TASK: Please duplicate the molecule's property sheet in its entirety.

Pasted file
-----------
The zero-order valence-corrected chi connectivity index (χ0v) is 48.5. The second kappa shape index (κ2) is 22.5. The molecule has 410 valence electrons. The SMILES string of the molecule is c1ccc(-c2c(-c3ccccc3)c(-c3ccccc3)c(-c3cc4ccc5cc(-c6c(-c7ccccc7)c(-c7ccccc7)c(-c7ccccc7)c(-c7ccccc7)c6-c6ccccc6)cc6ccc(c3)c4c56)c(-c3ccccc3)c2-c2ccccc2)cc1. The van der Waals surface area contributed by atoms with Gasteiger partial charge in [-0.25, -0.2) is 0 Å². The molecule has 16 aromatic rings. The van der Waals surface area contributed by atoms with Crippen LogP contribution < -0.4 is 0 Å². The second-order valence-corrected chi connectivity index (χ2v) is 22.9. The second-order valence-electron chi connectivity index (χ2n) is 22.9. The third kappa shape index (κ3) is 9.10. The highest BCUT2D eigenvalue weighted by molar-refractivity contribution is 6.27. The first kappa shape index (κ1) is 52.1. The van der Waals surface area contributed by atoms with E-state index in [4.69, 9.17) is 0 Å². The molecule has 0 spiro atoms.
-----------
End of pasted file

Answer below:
The zero-order valence-corrected chi connectivity index (χ0v) is 48.5. The second kappa shape index (κ2) is 22.5. The molecule has 410 valence electrons. The SMILES string of the molecule is c1ccc(-c2c(-c3ccccc3)c(-c3ccccc3)c(-c3cc4ccc5cc(-c6c(-c7ccccc7)c(-c7ccccc7)c(-c7ccccc7)c(-c7ccccc7)c6-c6ccccc6)cc6ccc(c3)c4c56)c(-c3ccccc3)c2-c2ccccc2)cc1. The van der Waals surface area contributed by atoms with Gasteiger partial charge in [-0.25, -0.2) is 0 Å². The molecule has 16 aromatic rings. The van der Waals surface area contributed by atoms with Crippen LogP contribution < -0.4 is 0 Å². The second-order valence-corrected chi connectivity index (χ2v) is 22.9. The second-order valence-electron chi connectivity index (χ2n) is 22.9. The third kappa shape index (κ3) is 9.10. The highest BCUT2D eigenvalue weighted by molar-refractivity contribution is 6.27. The first kappa shape index (κ1) is 52.1. The van der Waals surface area contributed by atoms with E-state index in [4.69, 9.17) is 0 Å². The molecule has 0 spiro atoms.